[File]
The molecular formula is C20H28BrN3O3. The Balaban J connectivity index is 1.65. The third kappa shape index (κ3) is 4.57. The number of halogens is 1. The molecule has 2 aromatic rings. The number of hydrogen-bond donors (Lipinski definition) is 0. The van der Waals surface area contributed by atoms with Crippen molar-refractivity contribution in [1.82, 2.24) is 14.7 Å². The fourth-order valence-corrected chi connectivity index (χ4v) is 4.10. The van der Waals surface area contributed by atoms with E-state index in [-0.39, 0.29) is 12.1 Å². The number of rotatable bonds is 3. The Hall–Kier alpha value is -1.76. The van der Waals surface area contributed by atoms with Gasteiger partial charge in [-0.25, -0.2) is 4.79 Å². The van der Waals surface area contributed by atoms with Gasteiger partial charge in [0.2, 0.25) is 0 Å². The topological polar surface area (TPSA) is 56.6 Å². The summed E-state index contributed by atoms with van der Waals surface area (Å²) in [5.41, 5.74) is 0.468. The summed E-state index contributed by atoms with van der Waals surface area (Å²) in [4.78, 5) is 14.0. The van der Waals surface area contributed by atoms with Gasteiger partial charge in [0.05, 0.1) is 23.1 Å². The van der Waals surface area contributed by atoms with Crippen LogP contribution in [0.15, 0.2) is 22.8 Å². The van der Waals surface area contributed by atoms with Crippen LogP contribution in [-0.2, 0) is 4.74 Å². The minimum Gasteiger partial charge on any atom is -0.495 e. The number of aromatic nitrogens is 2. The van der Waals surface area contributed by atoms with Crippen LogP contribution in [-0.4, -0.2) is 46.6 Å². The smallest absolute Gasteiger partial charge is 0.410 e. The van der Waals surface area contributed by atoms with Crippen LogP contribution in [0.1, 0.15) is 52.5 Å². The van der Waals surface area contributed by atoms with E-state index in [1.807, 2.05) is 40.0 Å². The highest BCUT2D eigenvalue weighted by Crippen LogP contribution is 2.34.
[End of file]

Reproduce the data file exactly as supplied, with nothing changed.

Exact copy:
The molecular formula is C20H28BrN3O3. The Balaban J connectivity index is 1.65. The third kappa shape index (κ3) is 4.57. The number of halogens is 1. The molecule has 2 aromatic rings. The number of hydrogen-bond donors (Lipinski definition) is 0. The van der Waals surface area contributed by atoms with Crippen molar-refractivity contribution in [1.82, 2.24) is 14.7 Å². The fourth-order valence-corrected chi connectivity index (χ4v) is 4.10. The van der Waals surface area contributed by atoms with E-state index in [-0.39, 0.29) is 12.1 Å². The number of rotatable bonds is 3. The Hall–Kier alpha value is -1.76. The van der Waals surface area contributed by atoms with Gasteiger partial charge in [-0.25, -0.2) is 4.79 Å². The van der Waals surface area contributed by atoms with Gasteiger partial charge in [0.2, 0.25) is 0 Å². The topological polar surface area (TPSA) is 56.6 Å². The summed E-state index contributed by atoms with van der Waals surface area (Å²) in [5.41, 5.74) is 0.468. The summed E-state index contributed by atoms with van der Waals surface area (Å²) in [4.78, 5) is 14.0. The van der Waals surface area contributed by atoms with Gasteiger partial charge in [0.05, 0.1) is 23.1 Å². The van der Waals surface area contributed by atoms with Crippen LogP contribution in [0.15, 0.2) is 22.8 Å². The van der Waals surface area contributed by atoms with Crippen LogP contribution in [-0.2, 0) is 4.74 Å². The minimum Gasteiger partial charge on any atom is -0.495 e. The number of aromatic nitrogens is 2. The van der Waals surface area contributed by atoms with Crippen LogP contribution in [-0.4, -0.2) is 46.6 Å². The smallest absolute Gasteiger partial charge is 0.410 e. The van der Waals surface area contributed by atoms with Crippen LogP contribution in [0.1, 0.15) is 52.5 Å². The van der Waals surface area contributed by atoms with E-state index in [1.807, 2.05) is 40.0 Å². The highest BCUT2D eigenvalue weighted by Crippen LogP contribution is 2.34.